Limehouse Blues

Composer Philip Braham
Lyricist Douglas Furber
Year Written 1922
About Limehouse Blues
“Limehouse Blues” was written for a British revue, Andre Charlot’s Revue of 1924, which was imported to New York and introduced Gertrude Lawrence to America. The song concerns life in London’s Chinatown. The song has a standard place in the jazz repertory, with recordings by Louis Armstrong, Count Basie, Django Reinhardt, Sidney Bechet and the Dave Brubeck Quartet in addition to the recording by Tony Bennett.


And those weird China blues
Never go away
Sad, mad blues
For all the while they seem to say

Oh, Limehouse kid
Oh, oh, Limehouse kid
Goin’ the way
That the rest of them did
Poor broken blossom
And nobody’s child
Haunting and taunting
You’re just kind of wild

Oh, Limehouse blues
I’ve the real Limehouse blues
Can’t seem to shake off
Those real China blues
Rings on your fingers
And tears for your crown
That is the story
Of old Chinatown

Rings on your fingers
And tears for your crown
That is the story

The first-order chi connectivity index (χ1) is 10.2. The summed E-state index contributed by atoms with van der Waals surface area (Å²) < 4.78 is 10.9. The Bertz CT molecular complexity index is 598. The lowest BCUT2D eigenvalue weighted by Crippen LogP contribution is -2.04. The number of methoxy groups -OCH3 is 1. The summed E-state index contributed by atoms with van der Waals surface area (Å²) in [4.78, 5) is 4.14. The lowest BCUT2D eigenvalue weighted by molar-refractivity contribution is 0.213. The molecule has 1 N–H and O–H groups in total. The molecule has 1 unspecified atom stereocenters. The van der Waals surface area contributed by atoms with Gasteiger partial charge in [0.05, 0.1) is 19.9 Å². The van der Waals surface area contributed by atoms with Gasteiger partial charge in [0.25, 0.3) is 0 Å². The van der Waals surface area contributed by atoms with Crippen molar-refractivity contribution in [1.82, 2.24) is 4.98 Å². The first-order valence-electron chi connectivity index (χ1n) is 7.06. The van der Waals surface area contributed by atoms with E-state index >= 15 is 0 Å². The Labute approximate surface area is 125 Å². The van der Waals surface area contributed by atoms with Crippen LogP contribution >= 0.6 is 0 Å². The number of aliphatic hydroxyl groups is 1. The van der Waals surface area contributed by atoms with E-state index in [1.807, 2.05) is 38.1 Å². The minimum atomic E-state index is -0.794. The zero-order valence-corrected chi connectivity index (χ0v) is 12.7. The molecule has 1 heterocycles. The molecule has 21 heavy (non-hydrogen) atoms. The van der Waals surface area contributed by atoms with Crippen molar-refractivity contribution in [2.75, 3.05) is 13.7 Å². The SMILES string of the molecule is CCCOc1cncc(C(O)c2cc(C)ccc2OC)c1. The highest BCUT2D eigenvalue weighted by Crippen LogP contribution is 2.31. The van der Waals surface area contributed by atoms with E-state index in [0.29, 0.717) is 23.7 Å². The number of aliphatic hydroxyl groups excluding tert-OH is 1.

Of old Chinatown

Session / Album Information


“Limehouse Blues” was recorded on September 11, 1963 and released in 1964 on the album The Many Moods of Tony. It was arranged by Dick Hyman and also featured Hyman playing the organ.

Limehouse Blues

Listen to Limehouse Blues on Spotify. Tony Bennett · Song · 1964.

This recording released on:

  • 1963: CBS 45: AAG 176
  • 1963: Columbia 45: 4-42886
  • 1964: Columbia LP 12″: CS 8941 — The Many Moods Of Tony
  • 1964: Columbia LP 12″ (Mono): CL 2141 — The Many Moods Of Tony
  • 1964: CBS LP 12″: SBPG 62245 — The Many Moods Of Tony [UK]
  • 2011: Disc #28 in The Tony Bennett Complete Collection (88697874602-JK27) The Many Moods of Tony

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